Don't Stress Over Which Shopify Theme to Choose
Choosing the right Shopify Theme is less critical than you might think. The theme is only one of seven elements that give your online store its signature look.
Congratulations! You have made an important decision to open your own online business and chose Shopify's platform for your journey.
Now you are ready to set up your online store and are faced with an intimidating and overwhelming question: which template or, in Shopify's terminology, which theme should you choose?
Shopify gives you two basic options with around 100 different themes in total, plus a third option:
Choose a free Shopify theme (9 themes);
Choose a paid third-party developed theme (90+ themes);
Hire a website developer to create your very own theme.
Here is my take on each of these three options.
Option 1: Choose a Free Shopify Theme
Shopify offers nine free templates, including Dawn, Refresh, and Sense. Unfortunately, these templates have one crucial drawback; they lack many advanced features, for example, an event calendar or a customizable contact form.
But since these templates have been developed by Shopify, Shopify also supports them. That can be very beneficial, especially if you are new to e-commerce and need to contact Shopify's great customer service and talk to a live person in case of a question.
Option 2: Choose a Third-Party Developed Theme
Shopify offers third-party web developers the possibility to design templates and sell them for a one-time fee to Shopify store owners. Although each theme provides different features and customization options, you can find some commonalities. A template typically costs between $200 and $400 and is supported by the web developer who created it. Should there be a bug in the template's code or you get stuck customizing the template, you would need to contact the original web developer. Unfortunately, Shopify won't be able to assist you.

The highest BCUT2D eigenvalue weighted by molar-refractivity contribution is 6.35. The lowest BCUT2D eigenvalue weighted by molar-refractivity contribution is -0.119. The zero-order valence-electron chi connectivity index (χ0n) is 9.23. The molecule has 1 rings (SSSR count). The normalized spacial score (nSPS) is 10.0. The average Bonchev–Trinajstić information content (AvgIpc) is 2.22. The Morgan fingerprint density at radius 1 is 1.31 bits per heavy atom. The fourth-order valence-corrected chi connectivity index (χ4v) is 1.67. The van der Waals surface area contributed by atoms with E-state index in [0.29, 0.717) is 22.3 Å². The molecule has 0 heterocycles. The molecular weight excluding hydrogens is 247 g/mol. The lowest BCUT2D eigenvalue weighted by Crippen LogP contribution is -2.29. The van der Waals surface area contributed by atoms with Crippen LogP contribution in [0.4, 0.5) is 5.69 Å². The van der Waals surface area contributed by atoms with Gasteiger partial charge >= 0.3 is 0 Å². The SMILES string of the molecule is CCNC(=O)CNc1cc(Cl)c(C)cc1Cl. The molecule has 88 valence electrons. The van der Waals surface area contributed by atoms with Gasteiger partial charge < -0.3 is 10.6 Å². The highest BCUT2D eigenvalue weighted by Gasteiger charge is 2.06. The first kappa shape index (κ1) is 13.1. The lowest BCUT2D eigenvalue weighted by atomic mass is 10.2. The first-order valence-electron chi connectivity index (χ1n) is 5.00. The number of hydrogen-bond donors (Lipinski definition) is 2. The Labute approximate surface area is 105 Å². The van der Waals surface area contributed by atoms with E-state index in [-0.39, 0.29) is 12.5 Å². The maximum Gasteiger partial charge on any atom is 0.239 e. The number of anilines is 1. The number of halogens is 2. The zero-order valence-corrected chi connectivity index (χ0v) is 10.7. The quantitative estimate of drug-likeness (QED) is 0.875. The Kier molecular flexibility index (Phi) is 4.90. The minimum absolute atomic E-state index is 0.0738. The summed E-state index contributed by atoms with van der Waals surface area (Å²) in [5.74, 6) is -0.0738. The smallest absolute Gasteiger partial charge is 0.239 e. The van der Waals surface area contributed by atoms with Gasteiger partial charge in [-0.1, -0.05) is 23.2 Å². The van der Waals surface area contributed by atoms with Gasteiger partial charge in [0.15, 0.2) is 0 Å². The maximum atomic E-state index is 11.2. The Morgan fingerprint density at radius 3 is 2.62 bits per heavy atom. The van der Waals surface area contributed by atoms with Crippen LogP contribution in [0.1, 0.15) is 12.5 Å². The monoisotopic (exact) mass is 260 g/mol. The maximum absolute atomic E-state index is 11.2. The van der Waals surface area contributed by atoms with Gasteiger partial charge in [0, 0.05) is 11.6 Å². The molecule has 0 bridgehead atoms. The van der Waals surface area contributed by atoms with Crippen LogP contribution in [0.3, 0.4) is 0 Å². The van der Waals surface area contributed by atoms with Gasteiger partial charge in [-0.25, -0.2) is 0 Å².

Option 3: Hire a Website Developer to Create Your Very Own Theme
If your requirements cannot be met with one of Shopify's free templates or a paid template from Shopify's Theme Store, you can hire a website developer to code a theme for you that fits your needs. However, the process of specifying your requirements, developing the layout and features, and finally testing everything can take weeks, if not months, much longer than with options 1 and 2, which are readily available. Having someone develop a template only for you will also cost you a lot of money, easily in the 5-figure price range. This option is best suited for companies with the financial means also to hire expert support staff to maintain their website.
Don't Worry Too Much About the Template
In my experience, store owners worry too much about the template.
The template is only one of seven elements that give your website its signature look.
The other six elements are often far more crucial to your online success.
Your brand. A brand is how a product, a service, or a company is perceived by those who interact with it. It is shaped by your purpose, vision, mission, values, and goals. Part of developing a brand is defining your brand personality and promise.